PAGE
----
9. Phil - we're off to this area next week. Did you go, and did you find anywhere good?
  10. After reading Giles Coren's review a couple of weeks ago, I tried this place for dinner last night. Very impressed. Starter with veal sweetbread, lobster, peanut and peas was great. Another starter of braised short rib with beetroot and pickled girolles was the standout of the meal - easily michelin star territory. Wild sea bass was poached with watercress sauce and samphire - well timed and good quality fish. Desserts were also interesting and a highlight - toasted honey bread with wild sorrel ice cream was very good. I was really pleasantly surprised with everything. Friendly and accommodating service that seemed genuinely intent on making sure we had a good time. It's not far from me, and the menu changes monthly, so I'll be back.
  11. I had two poor meals there. Won't go back until there is consensus amongst people whose tastes match mine. I should add that I have no anti-Ducasse prejudice. I have not eaten at his other 3 star restaurants, and was very much up for the meals I had there. Save for the rum baba, they fell very flat indeed.
  12. The Harwood is a very different kettle of fish to the Pot Kiln. Technically it's at a higher level, thanks to Steve Williams, the ex Ledbury chef who runs the kitchen. He's there all the time, so there should not be any variability due to the chef not being there. The most difficult thing to get right is service. The Harwood genuinely is a pub. It's not like many of the 'gastropubs' that have a dining area with tablecloths and amuses bouches. It has a pub quiz on Tuesday evenings that I go to regularly. But it now has a michelin star, which means people expect a certain level from the trimmings ie the service, the wine list, the tableware etc. But it's difficult to sharpen these areas up whilst maintaining its identity as a pub. I think it's a great place, and I hope it sustains the level and the atmosphere that has made it so successful.
  13. I have to second the recommendation for Public House. Simon Sheena is responsible for the best cocktails I have had in London (first and Loungelover, then at Anam, now at Public House). He has done an amazing job with the decor too - lots of very individual pieces of furniture, all of which are for sale. I went to both 69 Colebroke Row and Public House in the same night a while ago, and the latter was the clear winner for me. Also not expensive - I think around £8 a cocktail. And I should mention the beers list too - a lot of interesting beers from around the world. Too often these get overlooked in decent bars.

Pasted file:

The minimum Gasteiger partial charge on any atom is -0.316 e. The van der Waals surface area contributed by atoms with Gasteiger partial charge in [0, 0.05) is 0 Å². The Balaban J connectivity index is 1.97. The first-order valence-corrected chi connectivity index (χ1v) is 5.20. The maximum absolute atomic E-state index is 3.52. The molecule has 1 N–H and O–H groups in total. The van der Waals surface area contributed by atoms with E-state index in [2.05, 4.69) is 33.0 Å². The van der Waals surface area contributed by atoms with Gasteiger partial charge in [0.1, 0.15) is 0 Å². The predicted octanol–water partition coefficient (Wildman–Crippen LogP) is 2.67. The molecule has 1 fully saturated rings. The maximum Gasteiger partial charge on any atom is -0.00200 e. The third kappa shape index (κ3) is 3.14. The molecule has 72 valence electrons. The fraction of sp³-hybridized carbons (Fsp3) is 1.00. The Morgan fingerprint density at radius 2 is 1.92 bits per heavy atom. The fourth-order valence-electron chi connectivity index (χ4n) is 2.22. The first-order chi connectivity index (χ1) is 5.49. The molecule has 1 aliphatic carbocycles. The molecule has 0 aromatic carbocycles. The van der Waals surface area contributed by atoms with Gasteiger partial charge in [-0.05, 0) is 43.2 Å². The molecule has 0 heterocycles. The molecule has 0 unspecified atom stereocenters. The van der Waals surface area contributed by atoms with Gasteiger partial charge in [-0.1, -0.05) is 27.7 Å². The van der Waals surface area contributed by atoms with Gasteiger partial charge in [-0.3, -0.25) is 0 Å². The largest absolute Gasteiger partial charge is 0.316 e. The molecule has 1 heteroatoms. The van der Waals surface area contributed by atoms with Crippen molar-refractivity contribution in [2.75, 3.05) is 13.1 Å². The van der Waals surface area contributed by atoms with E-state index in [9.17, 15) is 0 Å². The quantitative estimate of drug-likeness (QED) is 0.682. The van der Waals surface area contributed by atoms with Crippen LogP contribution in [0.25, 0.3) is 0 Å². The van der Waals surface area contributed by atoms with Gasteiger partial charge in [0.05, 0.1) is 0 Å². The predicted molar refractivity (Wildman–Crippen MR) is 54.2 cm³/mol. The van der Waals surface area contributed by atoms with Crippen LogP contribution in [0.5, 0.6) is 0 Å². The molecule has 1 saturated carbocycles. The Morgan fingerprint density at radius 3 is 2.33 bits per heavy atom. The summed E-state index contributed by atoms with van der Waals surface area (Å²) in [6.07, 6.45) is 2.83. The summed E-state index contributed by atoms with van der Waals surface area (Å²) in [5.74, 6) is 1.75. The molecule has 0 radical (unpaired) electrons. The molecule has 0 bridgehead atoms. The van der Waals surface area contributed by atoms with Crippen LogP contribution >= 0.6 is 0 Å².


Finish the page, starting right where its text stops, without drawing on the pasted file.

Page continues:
14. I also had a superb lunch there on Sunday. I eat at the Ledbury frequently, and this was the best meal I can remember. Every dish was a resounding success. Particular mention goes to: Celeriac spaghetti with bone marrow, wild mushrooms and mustard sauce Egg yolk and potato raviolo with shaved chestnut and the first black truffles of the season - cut into the large raviolo and you break the runny yolk inside. The combo with the chestnut and truffle was off the charts. Roast foie gras with christmas pudding puree 24 hour cooked shoulder of lamb with artichoke mash They have recently changed their cheese supplier to la Fromagerie, which is a notable improvement. AND, finally back on the menu is my favourite dessert in London - the date tart. It is a vanilla custard tart with a very thin layer of date puree on the pastry base. A while back, a lot of people got very excited about Marcus Wareing's custard tart. I have tasted both, and the Ledbury's tart is in a different league.
  15. I had a similar experience too - I thought there were too many misses and not enough hits (this was two years ago). And the service was too frenetic to enjoy, which is inevitable I suppose, given the number of courses. I was actually very impressed with the room and location, which don't usually get much mention. As for expectations and reputations, I think it's an odd thing. Sometimes people do expect too much. But I actually think the reputation of a restaurant can sometimes make you too forgiving. Take my meal at Mugaritz a couple of weeks ago. The first few dishes came out, and they were not good. But it took us a good few dishes before we let ourselves believe they were not good. Until then, you assume that it is you who is at fault. That you're not getting it. That you must be missing something. Truth is, if you were served the same food in a regular restuarant in your home city, you'd be much less forgiving.